Inland revenue collects N$300 million as third tax amnesty deadline ends …. Fails to get the envisaged N$4 billion.

The collector of revenue has only managed to collect an estimated N$300 million in the third phase of the tax amnesty extended to businesses in arrears.

The finance ministry’s efforts to hunt down a N$4 billion amount owed by companies have been frustrated at every turn since last year when the amnesty was put with the deadline having been postponed two times. 

The second amnesty period commenced last year from September to the 11th of March this year after the tax-collector managed to bag a measly N$200 million.

Calle Schlettwein reported in his budget presentation that they had only managed to collect a paltry N$972.02 million which drove him to extending the deadline from March to April the 3rd 2018.

The N$300 million collected brings the total collection to approximately N$1.4 billion, Schlettwein said. 

Business experts, just like in the case of the first deadline last year, were not that optimistic on the new deadline making a huge cut.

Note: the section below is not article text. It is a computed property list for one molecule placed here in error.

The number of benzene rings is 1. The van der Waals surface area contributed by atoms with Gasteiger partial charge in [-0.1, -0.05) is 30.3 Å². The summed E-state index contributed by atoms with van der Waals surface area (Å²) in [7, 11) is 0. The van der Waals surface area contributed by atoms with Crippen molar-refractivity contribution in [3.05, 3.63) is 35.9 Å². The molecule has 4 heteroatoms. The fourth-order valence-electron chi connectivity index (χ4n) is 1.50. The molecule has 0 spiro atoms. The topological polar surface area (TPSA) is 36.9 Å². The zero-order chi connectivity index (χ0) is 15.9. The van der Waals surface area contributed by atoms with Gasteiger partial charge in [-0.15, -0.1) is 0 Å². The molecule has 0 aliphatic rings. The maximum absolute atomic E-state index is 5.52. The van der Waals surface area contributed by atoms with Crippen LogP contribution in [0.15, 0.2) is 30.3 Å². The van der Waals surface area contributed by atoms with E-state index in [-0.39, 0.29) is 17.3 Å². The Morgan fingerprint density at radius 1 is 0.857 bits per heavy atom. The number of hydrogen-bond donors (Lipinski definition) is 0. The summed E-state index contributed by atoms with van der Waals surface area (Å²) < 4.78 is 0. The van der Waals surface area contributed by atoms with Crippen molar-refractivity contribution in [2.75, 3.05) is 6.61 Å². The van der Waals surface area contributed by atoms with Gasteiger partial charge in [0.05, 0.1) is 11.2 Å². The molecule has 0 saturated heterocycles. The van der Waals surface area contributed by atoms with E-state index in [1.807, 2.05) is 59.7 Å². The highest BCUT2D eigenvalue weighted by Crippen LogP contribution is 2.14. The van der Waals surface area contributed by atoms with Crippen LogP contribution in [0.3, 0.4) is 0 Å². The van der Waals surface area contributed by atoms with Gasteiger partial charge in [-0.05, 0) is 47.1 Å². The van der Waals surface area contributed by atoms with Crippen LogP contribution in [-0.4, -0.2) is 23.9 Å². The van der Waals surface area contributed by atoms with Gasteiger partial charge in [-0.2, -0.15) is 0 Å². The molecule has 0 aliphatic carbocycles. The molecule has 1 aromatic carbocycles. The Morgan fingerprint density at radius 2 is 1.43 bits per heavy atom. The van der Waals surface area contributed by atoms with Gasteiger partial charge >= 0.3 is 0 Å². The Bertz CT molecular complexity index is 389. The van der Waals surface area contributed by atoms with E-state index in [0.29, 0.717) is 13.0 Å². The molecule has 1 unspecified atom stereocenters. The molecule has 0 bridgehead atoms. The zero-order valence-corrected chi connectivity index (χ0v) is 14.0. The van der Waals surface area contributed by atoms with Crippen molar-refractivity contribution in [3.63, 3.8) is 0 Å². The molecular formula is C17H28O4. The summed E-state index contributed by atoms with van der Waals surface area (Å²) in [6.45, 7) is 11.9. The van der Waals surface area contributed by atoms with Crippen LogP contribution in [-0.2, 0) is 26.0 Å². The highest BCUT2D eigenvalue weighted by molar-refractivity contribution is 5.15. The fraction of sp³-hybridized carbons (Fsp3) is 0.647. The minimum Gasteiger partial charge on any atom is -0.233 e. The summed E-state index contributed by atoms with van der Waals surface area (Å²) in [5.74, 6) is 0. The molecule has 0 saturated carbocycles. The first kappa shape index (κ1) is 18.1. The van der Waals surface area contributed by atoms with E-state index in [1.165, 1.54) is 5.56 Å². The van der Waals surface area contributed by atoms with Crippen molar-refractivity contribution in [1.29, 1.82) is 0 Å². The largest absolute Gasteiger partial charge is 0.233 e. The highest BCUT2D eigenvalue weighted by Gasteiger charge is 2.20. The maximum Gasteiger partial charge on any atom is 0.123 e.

Each time the deadline was lifted, business gave a sigh of relief as it showed that the minister was not keen on taking legal action. 

Above this, Schlettwein has this year said treasury was proposing several tax policy changes, including phasing out the preferential tax treatment granted to some existing manufacturers. 

A contraction in the construction industry sent shockwaves in the economy with many businesses running losses, trimming down on operations and staff and others closing their doors.

Many of them were owed by government due to services rendered but with the minister having committed to paying them out, it was widely held that it would assist them in honoring their arrears to the taxman.

The unpaid invoices are said to have amounted to N$2.2 billion according to the Mid-Term Budget Review last year.

Analyst at Namibia Equity Brokers, Ngoni Bopoto had earlier also expressed optimism that payment of these invoices would give a boost to economic activity.

“In this year’s budget N$1.7 billion was allocated and was most likely already paid out in the first quarter of the 2017/18 fiscal year with respect to outstanding claims accruing from fiscal 2016/17. It is our understanding that the government realises the importance of its role in the economy, the impact of fiscal consolidation (necessary as it may have been) and the resultant impact on business. An additional N$3 billion to service claims which are still outstanding would certainly lend impetus to an economic recovery in the second quarter of the fiscal year and improve liquidity (depending on how much is retained),” he is quoted as saying.